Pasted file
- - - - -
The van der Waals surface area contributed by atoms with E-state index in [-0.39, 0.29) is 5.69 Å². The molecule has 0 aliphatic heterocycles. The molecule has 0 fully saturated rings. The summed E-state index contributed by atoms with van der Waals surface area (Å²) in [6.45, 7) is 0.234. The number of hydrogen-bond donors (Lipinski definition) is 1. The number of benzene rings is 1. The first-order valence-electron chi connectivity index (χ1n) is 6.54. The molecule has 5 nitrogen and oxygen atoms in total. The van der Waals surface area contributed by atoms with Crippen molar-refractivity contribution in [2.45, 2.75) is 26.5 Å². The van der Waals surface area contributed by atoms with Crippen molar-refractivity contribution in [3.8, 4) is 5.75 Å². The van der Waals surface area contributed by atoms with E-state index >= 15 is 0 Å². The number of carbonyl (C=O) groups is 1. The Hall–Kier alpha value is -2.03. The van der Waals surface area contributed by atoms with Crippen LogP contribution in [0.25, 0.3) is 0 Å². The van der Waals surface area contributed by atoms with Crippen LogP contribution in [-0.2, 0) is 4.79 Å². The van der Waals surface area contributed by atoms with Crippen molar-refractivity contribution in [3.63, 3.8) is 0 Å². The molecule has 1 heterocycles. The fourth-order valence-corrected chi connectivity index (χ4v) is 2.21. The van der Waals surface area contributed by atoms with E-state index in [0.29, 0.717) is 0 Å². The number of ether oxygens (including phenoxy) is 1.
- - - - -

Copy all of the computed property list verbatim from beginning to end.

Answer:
The van der Waals surface area contributed by atoms with E-state index in [-0.39, 0.29) is 5.69 Å². The molecule has 0 aliphatic heterocycles. The molecule has 0 fully saturated rings. The summed E-state index contributed by atoms with van der Waals surface area (Å²) in [6.45, 7) is 0.234. The number of hydrogen-bond donors (Lipinski definition) is 1. The number of benzene rings is 1. The first-order valence-electron chi connectivity index (χ1n) is 6.54. The molecule has 5 nitrogen and oxygen atoms in total. The van der Waals surface area contributed by atoms with Crippen molar-refractivity contribution in [2.45, 2.75) is 26.5 Å². The van der Waals surface area contributed by atoms with Crippen molar-refractivity contribution in [3.8, 4) is 5.75 Å². The van der Waals surface area contributed by atoms with E-state index >= 15 is 0 Å². The number of carbonyl (C=O) groups is 1. The Hall–Kier alpha value is -2.03. The van der Waals surface area contributed by atoms with Crippen LogP contribution in [0.25, 0.3) is 0 Å². The van der Waals surface area contributed by atoms with Crippen LogP contribution in [-0.2, 0) is 4.79 Å². The van der Waals surface area contributed by atoms with Crippen molar-refractivity contribution in [3.63, 3.8) is 0 Å². The molecule has 1 heterocycles. The fourth-order valence-corrected chi connectivity index (χ4v) is 2.21. The van der Waals surface area contributed by atoms with E-state index in [0.29, 0.717) is 0 Å². The number of ether oxygens (including phenoxy) is 1.